Barchester Towers

Narrated by: Timothy West
Length: 19 hrs and 6 mins
4.6 out of 5 stars (562 ratings)

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Publisher's Summary

Exclusively from Audible

Barchester Towers is the second of six in the series known as Chronicles of Barsetshire. Narrator Timothy West brings life to the story, begun in The Warden, of Mr. Harding and his daughter Eleanor. It chronicles the struggle for control of the English diocese of Barchester after one Bishop dies and a new one is selected.

The rather incompetent new Bishop, Dr. Proudie, led by his formidable wife, and ambitious chaplain, Mr. Slope, begin to create turmoil with their desire to shake up the church establishment in Barchester with new policies and practices. However, the established clergy of Barchester, led by Archdeacon Grantly, the son of the previous Bishop, are equally determined to keep things just as they've always been. Archdeacon Grantly declares 'War, war, internecine war!' on Bishop Proudie, but who will win the battle between the archdeacon, the bishop, Mr. Slope, and Mrs. Proudie?

The Guardian included Barchester Towers in its list of '1000 novels everyone must read'. Full of humour and extraordinary characters, it is no wonder it continues to be Trollope's best-loved work.

Narrator Biography

Timothy West is prolific in film, television, theatre and audiobooks. He has narrated a number of Anthony Trollope’s classics, including the six Chronicles of Barsetshire and The Pallisers series. He has also narrated volumes of Simon Schama’s A History of Britain and John Mortimer’s Rumpole on Trial. Timothy West’s theatre roles include King Lear, The Vote, Uncle Vanya, A Number, Quarter, and Coriolanus. His films include Ever After, Joan Of Arc, Endgame, Iris, The Day of the Jackal. On television, Timothy has appeared in Great Canal Journeys, Last Tango in Halifax and Bleak House.

Public Domain (P)2014 Audible, Inc.

Critic Reviews

"It was in [Trollope's] fifth book, Barchester Towers, in which he blended his satirical gifts with disdain for evangelical puritanism, that he found himself." ( Washington Post)

What listeners say about Barchester Towers

Average Customer Ratings
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  • Overall
    5 out of 5 stars

Read The Warden first

I would urge the reader to consider reading the first book in the Barchester series --The Warden--before reading this one. Although one could read Barchester Towers alone and enjoy it immensely, I think the relationships between the central characters are better enjoyed and savored more fully if one has read about them first in The Warden. (It's relatively short and very enjoyable.)

Still BT is an enjoyable read all by itself and the wonderfully amusing wry asides by the author truly made me laugh out loud. If you yearn for a simpler time, or delight in the very best novels of English country life from Austen to Pym, or simply love an English sentence well-turned, you will enjoy this book. The reader is excellent.

41 people found this helpful

  • Overall
    5 out of 5 stars

Simply superb

The book itself, of course, is a perennial classic for its elegance and wit. Timothy West has comprehended the book magnificently and his reading of it is a triumph. Listening is sheer, unadulterated pleasure.

15 people found this helpful

  • Overall
    5 out of 5 stars

MARVELOUS VINTAGE WINE MARVELOUSLY POURED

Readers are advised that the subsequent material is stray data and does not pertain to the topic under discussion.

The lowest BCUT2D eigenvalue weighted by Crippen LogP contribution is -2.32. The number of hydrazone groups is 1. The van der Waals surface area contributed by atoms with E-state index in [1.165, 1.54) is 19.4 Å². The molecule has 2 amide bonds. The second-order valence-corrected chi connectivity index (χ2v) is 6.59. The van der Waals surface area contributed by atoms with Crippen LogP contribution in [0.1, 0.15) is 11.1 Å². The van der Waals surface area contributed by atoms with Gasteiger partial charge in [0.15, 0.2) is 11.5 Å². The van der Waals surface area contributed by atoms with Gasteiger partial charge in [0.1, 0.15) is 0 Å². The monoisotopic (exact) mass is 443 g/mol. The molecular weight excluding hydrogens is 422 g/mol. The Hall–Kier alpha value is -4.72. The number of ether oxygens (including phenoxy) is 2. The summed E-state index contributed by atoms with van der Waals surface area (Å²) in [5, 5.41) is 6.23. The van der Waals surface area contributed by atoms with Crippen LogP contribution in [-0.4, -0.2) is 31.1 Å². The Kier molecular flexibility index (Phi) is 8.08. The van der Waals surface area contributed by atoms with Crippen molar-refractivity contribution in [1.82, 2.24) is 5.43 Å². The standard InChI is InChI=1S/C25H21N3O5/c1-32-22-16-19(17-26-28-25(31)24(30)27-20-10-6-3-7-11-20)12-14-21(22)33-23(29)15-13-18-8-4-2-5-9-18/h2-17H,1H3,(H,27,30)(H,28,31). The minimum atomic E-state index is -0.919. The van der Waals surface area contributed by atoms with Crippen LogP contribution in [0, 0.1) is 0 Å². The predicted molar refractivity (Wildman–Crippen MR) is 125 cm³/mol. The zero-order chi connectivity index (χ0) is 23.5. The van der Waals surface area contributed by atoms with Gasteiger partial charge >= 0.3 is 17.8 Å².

What can one say about Anthony Trollope? He's one of the giants. My wife wouldn't be found dead reading him so it is clear that not everyone falls for him, but for those who love Trollope, Barchester Towers is one of the loveliest, though frankly there's nothing Trollopian I wouldn't read. With readings, the narrator is also critically important and here we have Timothy West, who in my opinion is as good as it gets. I think he is not entirely on the mark with Madeleine, but bear in mind this book has multiple characters. Timothy West does a terrific job differentiating them. He is better at men than at women - go figure - but he is overall so good that listening to this book was a pleasure from start to finish.

13 people found this helpful

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Great book: very well read

Listening to this book convinced me that Trollope is a fine writer, and I plan to listen to many more of his works. In all cases I'll choose the Timothy West version. This reader is excellent. I especially like the way he conveys character through the various voices he uses. His Mr. Slope and Bishop Proudie are especially good.

8 people found this helpful

  • Overall
    4 out of 5 stars

The Warden/Barchester Towers

I listened to The Warden/Barchester Towers after listening to The Way We Live Now (my first Trollope venture) and for that reason, I believe, I was not as entranced with the first two Barsetshire novels as I was with my first. The books are similar, in that they deal with issues of the time and the affairs of the many characters found throughout the book, but upon starting the Barsetshire books I was lost from the beginning because of all the religious terminology. I had to do a bit of research on the subject before I continued so I would not be completely lost. The Warden should be listened to first to get the feel for some of the main characters of Barchester Towers. Like The Way We Live Now, Trollope develops great characters we can really care for and really dislike. Trollope’s characterization is what keeps me coming back for more. Regarding the story, it is entertaining and funny and sometimes slow and boring. Sometimes I had no idea what Trollope was going on about, but I always soon found myself back on track with the story and, having finished the story, feel that I didn’t miss that much when I was spacing out at the more tedious bits. Timothy West does an excellent job narrating and I must admit that his narration is another reason why I can’t quite give up on Trollope’s writing. After taking a little break, I attend on listening to Doctor Thorne and then, eventually, the rest of the series. All in all, this is pretty good story telling.

7 people found this helpful